These researchers measured tomato consumption and followed more than 7000 high-risk participants in a 3-year longitudinal study to evaluate whether or not tomato consumption had any effect on hypertension. Tomatoes were evaluated because they are high in calcium, magnesium, phosphorus, zinc, manganese, pantothenic acid, niacin, and phenolic compounds. Tomatoes are also the highest source of lycopene, which is a powerful antioxidant with 10 times greater antioxidant capabilities than vitamin E. At the end of the study, the authors determined that consuming 110 g of tomatoes per day, the equivalent of one large tomato, resulted in a 36% reduction in the risk of hypertension. The authors relate this significant drop in hypertension to the fact that lycopene inhibits the angiotensin-converting enzyme thus blocking the production of angiotensin II, a vasoconstrictor that increases blood pressure. Lycopene also indirectly increases nitric oxide generation in our blood vessels, and nitric oxide is a powerful vasodilator that can lower blood pressure. Nitric oxide is also found in high amounts in beets, so consuming tomatoes and beets could be a one-two punch that leads to significant reductions in both systolic and diastolic blood pressures. This is especially true if done in conjunction with a regular exercise routine involving isometric contractions.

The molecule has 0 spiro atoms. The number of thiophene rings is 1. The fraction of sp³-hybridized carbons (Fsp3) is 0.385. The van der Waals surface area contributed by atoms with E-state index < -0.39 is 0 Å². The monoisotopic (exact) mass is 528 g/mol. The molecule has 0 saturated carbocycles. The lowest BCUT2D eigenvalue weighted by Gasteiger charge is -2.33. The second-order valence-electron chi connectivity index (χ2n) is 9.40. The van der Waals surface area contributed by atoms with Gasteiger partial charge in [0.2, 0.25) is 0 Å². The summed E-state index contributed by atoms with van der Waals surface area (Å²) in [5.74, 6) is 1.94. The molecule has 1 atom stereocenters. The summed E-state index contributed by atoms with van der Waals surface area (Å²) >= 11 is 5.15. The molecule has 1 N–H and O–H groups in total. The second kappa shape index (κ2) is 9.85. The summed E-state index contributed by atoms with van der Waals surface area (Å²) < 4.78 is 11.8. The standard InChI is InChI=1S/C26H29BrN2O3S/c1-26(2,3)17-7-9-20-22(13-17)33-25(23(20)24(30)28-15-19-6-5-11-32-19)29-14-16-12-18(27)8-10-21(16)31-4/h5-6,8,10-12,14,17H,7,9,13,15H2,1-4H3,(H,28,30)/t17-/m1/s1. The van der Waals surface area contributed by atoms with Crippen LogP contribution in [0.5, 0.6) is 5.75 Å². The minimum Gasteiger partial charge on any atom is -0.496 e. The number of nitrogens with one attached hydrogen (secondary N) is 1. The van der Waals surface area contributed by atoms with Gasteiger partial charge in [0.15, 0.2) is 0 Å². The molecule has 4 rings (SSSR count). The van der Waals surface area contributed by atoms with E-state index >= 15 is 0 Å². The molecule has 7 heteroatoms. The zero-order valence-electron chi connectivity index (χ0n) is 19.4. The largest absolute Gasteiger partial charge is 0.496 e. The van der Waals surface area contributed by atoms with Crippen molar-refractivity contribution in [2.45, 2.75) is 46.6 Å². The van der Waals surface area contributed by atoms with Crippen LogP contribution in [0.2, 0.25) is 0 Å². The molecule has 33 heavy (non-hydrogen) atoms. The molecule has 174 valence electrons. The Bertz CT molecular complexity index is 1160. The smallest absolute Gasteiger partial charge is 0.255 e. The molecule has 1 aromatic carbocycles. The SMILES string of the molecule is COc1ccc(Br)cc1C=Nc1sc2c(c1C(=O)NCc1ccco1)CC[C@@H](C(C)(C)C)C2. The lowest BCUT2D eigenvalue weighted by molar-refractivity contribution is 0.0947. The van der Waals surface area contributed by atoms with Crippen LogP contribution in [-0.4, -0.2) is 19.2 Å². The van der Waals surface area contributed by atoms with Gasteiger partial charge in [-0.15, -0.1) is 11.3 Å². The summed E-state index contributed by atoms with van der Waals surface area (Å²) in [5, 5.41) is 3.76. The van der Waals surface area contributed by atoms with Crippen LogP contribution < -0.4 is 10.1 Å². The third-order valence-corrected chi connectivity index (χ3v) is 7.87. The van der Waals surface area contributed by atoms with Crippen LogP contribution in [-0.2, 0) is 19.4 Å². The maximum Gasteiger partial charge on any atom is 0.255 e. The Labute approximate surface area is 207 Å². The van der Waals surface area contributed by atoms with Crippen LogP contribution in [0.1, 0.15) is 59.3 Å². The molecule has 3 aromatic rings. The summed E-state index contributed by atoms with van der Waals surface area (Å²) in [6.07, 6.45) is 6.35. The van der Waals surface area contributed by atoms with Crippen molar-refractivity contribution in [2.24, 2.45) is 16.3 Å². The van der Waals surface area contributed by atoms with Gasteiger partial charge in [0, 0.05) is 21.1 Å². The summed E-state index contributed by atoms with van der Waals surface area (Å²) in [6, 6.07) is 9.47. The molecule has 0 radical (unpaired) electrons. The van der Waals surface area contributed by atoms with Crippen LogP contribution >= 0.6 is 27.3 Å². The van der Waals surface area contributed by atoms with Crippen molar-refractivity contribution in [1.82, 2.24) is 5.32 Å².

Murcia-Lesmes D, et al. Association between tomato consumption and blood pressure in an older population at high cardiovascular risk: observational analysis of PREDIMED trial. European J Preventive Cardiology. 2023 Nov 24:zwad363.
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